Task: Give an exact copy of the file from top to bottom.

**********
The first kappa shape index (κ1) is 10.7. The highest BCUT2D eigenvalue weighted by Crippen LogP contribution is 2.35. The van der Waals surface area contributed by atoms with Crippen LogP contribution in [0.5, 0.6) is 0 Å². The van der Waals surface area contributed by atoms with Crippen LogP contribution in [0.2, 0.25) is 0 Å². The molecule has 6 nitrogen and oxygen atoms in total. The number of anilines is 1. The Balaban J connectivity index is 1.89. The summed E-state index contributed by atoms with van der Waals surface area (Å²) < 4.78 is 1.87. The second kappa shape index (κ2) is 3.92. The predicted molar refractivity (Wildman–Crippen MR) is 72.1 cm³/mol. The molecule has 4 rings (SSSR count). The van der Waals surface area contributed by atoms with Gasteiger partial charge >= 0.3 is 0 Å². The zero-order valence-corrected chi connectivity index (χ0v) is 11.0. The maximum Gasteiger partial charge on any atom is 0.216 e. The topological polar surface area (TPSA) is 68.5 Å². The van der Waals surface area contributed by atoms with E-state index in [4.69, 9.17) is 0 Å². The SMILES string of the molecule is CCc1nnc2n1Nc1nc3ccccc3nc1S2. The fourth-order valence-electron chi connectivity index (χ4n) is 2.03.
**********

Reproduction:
The first kappa shape index (κ1) is 10.7. The highest BCUT2D eigenvalue weighted by Crippen LogP contribution is 2.35. The van der Waals surface area contributed by atoms with Crippen LogP contribution in [0.5, 0.6) is 0 Å². The van der Waals surface area contributed by atoms with Crippen LogP contribution in [0.2, 0.25) is 0 Å². The molecule has 6 nitrogen and oxygen atoms in total. The number of anilines is 1. The Balaban J connectivity index is 1.89. The summed E-state index contributed by atoms with van der Waals surface area (Å²) < 4.78 is 1.87. The second kappa shape index (κ2) is 3.92. The predicted molar refractivity (Wildman–Crippen MR) is 72.1 cm³/mol. The molecule has 4 rings (SSSR count). The van der Waals surface area contributed by atoms with Gasteiger partial charge >= 0.3 is 0 Å². The zero-order valence-corrected chi connectivity index (χ0v) is 11.0. The maximum Gasteiger partial charge on any atom is 0.216 e. The topological polar surface area (TPSA) is 68.5 Å². The van der Waals surface area contributed by atoms with E-state index in [4.69, 9.17) is 0 Å². The SMILES string of the molecule is CCc1nnc2n1Nc1nc3ccccc3nc1S2. The fourth-order valence-electron chi connectivity index (χ4n) is 2.03.